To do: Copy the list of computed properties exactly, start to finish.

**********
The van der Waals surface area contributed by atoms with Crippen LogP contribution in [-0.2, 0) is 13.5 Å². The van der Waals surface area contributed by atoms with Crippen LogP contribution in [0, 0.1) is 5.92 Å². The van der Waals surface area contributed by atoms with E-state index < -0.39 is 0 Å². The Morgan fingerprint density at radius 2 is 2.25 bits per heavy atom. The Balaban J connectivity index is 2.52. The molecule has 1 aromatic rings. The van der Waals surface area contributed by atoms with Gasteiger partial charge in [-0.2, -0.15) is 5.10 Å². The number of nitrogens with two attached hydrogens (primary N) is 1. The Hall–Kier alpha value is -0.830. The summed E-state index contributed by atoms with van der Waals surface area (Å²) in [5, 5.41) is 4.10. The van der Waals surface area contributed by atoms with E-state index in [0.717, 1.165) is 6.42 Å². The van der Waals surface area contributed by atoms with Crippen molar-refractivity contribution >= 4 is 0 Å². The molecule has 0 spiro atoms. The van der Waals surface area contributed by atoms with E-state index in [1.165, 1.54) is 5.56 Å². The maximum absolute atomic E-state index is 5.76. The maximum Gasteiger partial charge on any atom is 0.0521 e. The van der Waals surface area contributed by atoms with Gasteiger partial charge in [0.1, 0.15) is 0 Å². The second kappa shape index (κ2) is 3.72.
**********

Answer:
The van der Waals surface area contributed by atoms with Crippen LogP contribution in [-0.2, 0) is 13.5 Å². The van der Waals surface area contributed by atoms with Crippen LogP contribution in [0, 0.1) is 5.92 Å². The van der Waals surface area contributed by atoms with E-state index < -0.39 is 0 Å². The Morgan fingerprint density at radius 2 is 2.25 bits per heavy atom. The Balaban J connectivity index is 2.52. The molecule has 1 aromatic rings. The van der Waals surface area contributed by atoms with Gasteiger partial charge in [-0.2, -0.15) is 5.10 Å². The number of nitrogens with two attached hydrogens (primary N) is 1. The Hall–Kier alpha value is -0.830. The summed E-state index contributed by atoms with van der Waals surface area (Å²) in [5, 5.41) is 4.10. The van der Waals surface area contributed by atoms with E-state index in [0.717, 1.165) is 6.42 Å². The van der Waals surface area contributed by atoms with Crippen molar-refractivity contribution >= 4 is 0 Å². The molecule has 0 spiro atoms. The van der Waals surface area contributed by atoms with E-state index in [1.165, 1.54) is 5.56 Å². The maximum absolute atomic E-state index is 5.76. The maximum Gasteiger partial charge on any atom is 0.0521 e. The van der Waals surface area contributed by atoms with Gasteiger partial charge in [0.1, 0.15) is 0 Å². The second kappa shape index (κ2) is 3.72.